The Robodebt Royal Commission: What’s Been Said
On January 23, the Robodebt Royal Commission heard the stories of some folks who were traumatised by the Centrelink scheme that wrongly claimed they owed the government money. The recounts weren’t pretty.
One such individual who was hurt by this automated ‘debt recovery’ scheme was a 76-year-old pensioner, Rosemary Gay. This pensioner was told by Centrelink that she owed the service $64,998. Gay said that this wasn’t possible but Centrelink ignored her and started taking money from her pension to pay this nonexistent debt back.
It was only much later that Gay was vindicated. This experience transformed Gay’s life for the worse.
As Gay said, “I was really angry with them… This happened in 2016 from a miscalculation… Here we are in 2020, and they’re offering to refund the money they’d taken.”
“It was a system that could destroy peoples’ whole lives so simply.”
Moreover, Gay wasn’t the only person to be caught up in this scheme. Centrelink’s Robodebt program took the tax info of over 381,000 individuals and incorrectly asserted that they owed the welfare system a whack of money. This system stole more than $750 million from some of Australia’s most vulnerable individuals.
The Robodebt Royal Commission is trying to determine how such a lousy system came to exist and how it exactly worked. Next week, former ministers Christian Porter and Alan Tudge are expected to provide evidence regarding this scheme.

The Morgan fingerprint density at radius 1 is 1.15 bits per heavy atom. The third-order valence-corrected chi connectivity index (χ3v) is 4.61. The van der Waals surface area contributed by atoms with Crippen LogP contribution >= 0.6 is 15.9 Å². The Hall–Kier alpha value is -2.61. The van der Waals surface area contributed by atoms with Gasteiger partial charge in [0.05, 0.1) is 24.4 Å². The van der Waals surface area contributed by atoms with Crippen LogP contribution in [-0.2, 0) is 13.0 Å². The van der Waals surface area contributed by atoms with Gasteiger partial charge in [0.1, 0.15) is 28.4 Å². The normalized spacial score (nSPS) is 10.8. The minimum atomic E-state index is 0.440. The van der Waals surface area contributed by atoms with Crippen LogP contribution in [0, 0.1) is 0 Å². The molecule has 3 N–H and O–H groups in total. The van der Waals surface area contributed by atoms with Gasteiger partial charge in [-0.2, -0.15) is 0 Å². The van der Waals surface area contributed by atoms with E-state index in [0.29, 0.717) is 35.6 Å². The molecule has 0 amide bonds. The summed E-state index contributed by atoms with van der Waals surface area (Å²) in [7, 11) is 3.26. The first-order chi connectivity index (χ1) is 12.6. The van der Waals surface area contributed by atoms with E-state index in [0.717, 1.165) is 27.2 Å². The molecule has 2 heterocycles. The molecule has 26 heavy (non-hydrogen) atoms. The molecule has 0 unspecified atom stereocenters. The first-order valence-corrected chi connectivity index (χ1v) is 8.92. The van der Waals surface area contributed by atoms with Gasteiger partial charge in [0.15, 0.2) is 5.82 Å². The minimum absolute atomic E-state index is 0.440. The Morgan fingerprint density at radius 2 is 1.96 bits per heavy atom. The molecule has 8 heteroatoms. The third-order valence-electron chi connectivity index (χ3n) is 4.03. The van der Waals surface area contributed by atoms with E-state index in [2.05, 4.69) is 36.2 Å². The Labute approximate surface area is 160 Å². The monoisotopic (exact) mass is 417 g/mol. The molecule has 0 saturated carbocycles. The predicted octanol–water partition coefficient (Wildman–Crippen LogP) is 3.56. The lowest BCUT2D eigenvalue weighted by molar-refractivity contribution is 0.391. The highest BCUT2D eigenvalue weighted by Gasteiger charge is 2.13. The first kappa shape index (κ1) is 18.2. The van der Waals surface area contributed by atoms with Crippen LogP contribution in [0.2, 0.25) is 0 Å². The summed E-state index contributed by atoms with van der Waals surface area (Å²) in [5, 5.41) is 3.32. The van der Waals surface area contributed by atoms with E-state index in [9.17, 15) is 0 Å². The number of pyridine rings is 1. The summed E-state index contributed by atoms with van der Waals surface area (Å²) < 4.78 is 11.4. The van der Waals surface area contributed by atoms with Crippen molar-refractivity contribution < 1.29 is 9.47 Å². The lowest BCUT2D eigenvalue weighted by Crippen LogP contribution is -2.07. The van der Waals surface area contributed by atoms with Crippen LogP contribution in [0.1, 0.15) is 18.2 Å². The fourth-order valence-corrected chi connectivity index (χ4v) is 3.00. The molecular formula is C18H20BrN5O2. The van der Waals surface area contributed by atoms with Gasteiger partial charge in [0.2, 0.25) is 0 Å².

The Fight for a Northern Territory Alcohol Ban Reignites
In Alice Springs, criminal activity has been on the rise. To combat this issue, the Northern Territory Government has suggested that this city limits the sale of alcohol within its borders. However, the gov stopped short of regulating such limits or banning alcohol in its entirety.
The Northern Terrority’s Chief Minister, Natasha Fyles, believes that harsher alcohol regulations won’t meaningfully reduce the Alice Springs crime rates. She instead believes that the terrority’s ‘banned drinkers register’ and certain prevention services will help solve this issue.
As Flyes said, “The Federal Intervention was tried in 2007, it did not work then, and it will not work now. It targeted and disempowered Aboriginal Territorians and entrenched disadvantage, rather than improved it.”
Nevertheless, a number of First Nations individuals and leaders disagree. These individuals want the Northern Territory Government to formally put in place alcohol-selling restrictions.
Take, for instance, Labor’s First Nation member for Lingiari, Marion Scrymgour. This member of parliament reckons the Northern Territory Government needs to more effectively regulate the sale of alcoholic products.
“At the moment, it’s all open slather,” said Scrymgour. “And if you want to be restricted you have to opt-in to be restricted. And communities aren’t resourced to do that.”
Is Novak Djokovic Playing Up His Hamstring Injury?
In the fourth round of the Australian Open, Novak Djokovic defeated Alex de Minaur. However, after the match, de Minaur took some jabs at Djokovic for playing so well with an allegedly hurt hamstring.
“You tell me how you thought he looked out there. Playing him, I thought he was moving pretty well, so I don’t know,” said de Minaur.
“Today, I was out there on court against him. Either I’m not a good enough tennis player to expose that, it looked good to me. He was just too good in all aspects.”
When discussing his hamstring, Djokovic said, “Tonight, I didn’t feel any pain. I moved as well as I have the whole tournament. It means we are progressing in the right direction.”
“I do not want to celebrate too early, because I don’t know how the body’s going to respond tomorrow, and for the next match, but what I felt tonight was fantastic.”
In 2022, Djokovic wasn’t allowed to perform in the Australian Open due to not having a COVID-19 vax.